Nanotech Imaging Device Detects Diseases Using a Smartphone

According to Australian scientists, a nanotech imaging device small enough to fit on a smartphone camera lens can make the detection of some diseases accessible and inexpensive for individuals in rural and isolated areas.

A nanotech imaging device, tiny enough to fit on a smartphone camera lens, has the potential to make the diagnosis of certain diseases accessible and affordable for people. Image Credit: StockSnap from Pixabay.

The COVID-19 pandemic has pushed diagnostics into our focus, and the World Health Organization has urged countries to make quality diagnostics a priority as the first phase in disease control, treatment and prevention.

The gadget was described in the journal ACS Photonics by researchers from the University of Melbourne and the Australian Research Council Center of Excellence for Transformative Meta-Optical Systems (TMOS).

Optical microscopes are being used to analyze changes in biological cells to diagnose diseases.

It usually involves staining the cells with chemicals in a laboratory environment and utilizing high-end microscopes, which are bulky and expensive.

Lukas Wesemann, Study Lead Author and Research Fellow, University Of Melbourne

Wesemann was also a research fellow at the TMOS.

The scientists used metasurfaces to miniaturize phase-imaging technology, which can modify light traveling through them to reveal previously unseen characteristics of objects, such as live biological cells. Phase imaging makes use of different levels of transparency in the tissues or cells being studied.

Our flat optical device that is only a few hundred nanometers thick can perform the same kind of microscopy technique that is used a lot in the investigation of biological cells. It can be integrated on top of a camera lens to help detect changes in biological cells that are indicative of diseases.

Lukas Wesemann, Study Lead Author and Research Fellow, University Of Melbourne

Malaria, leishmaniasis, trypanosomiasis, and babesiosis are all diseases that can be identified with optical microscopy and could be identified with this technology in the coming years.

The benefit of being able to visualize cells with this kind of device is the fact that they can be alive and they do not need to be processed in any way before they can be visualized. It is real-time and requires no computational processing. The device does all the work”Says Ann Roberts, co-author of the study, TMOS chief investigator, and professor at the University of Melbourne.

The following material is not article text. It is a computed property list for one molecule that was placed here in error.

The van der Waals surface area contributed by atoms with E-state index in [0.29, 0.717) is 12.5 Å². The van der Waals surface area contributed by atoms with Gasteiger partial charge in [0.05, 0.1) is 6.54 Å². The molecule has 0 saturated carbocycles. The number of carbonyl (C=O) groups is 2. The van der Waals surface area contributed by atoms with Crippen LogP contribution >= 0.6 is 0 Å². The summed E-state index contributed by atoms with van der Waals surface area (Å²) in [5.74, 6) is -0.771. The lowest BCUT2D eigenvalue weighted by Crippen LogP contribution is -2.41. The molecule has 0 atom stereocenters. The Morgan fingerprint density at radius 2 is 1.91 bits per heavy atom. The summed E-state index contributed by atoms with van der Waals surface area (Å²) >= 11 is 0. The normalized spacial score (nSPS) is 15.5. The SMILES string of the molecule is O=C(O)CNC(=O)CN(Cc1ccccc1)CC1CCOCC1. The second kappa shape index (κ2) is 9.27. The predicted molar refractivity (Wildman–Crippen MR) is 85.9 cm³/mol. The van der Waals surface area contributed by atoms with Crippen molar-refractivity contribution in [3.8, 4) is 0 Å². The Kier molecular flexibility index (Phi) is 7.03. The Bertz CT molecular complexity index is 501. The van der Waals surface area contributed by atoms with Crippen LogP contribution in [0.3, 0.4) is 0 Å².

This innovative gadget could make at-home disease diagnosis possible, in addition to permitting remote medical diagnostics. Patients could collect their samples, such as saliva or a drop of blood, and send the picture to a laboratory anywhere in the world for evaluation and diagnosis.

Early diagnosis could make timely treatment possible and can lead to better health outcomes. Making medical diagnostic devices smaller, cheaper and more portable will help disadvantaged regions gain access to healthcare that is currently only available to first world countries.

Ann Roberts, Study Co-Author and Chief Investigator, Australian Research Council Center of Excellence for Transformative Meta-Optical Systems

Since it is created with equipment that is also used to make electrical computer chips, the current gadget prototype has a fabrication cost of around $ 700. The researchers claim they are seeking a business partner to help them commercialize the device.

We’re confident that in the near future we can produce fabrication methods that are more suitable for mass fabrication and bring the device cost down to potentially a few cents”Wesemann tells SciDev.Net.

It is a very fundamental technique that any engineer could pick up and integrate into any mobile medical imaging device, it doesn’t even have to be a smartphone”Wesemann added.

Michael Abramoff, ophthalmologist, computer engineer and founder and executive chairman of US-based Digital Diagnostics company, conveys SciDev.Net, “This is a new imaging modality, and the feasibility of such optical phase imaging using incident light is promising, as there are many almost transparent tissues that are hard to image without contrast or radiation. ”

We look forward to the application of this modality to biological tissue, and especially the retina, as it is there where neural and vascular tissue can be imaged simultaneously. ”

Journal Reference:

Wesemann, L., et al. (2022) Real-Time Phase Imaging with an Asymmetric Transfer Function Metasurface. ACS Photonics. doi.org/10.1021/acsphotonics.2c00346.

Source: https://www.scidev.net/asia-pacific/

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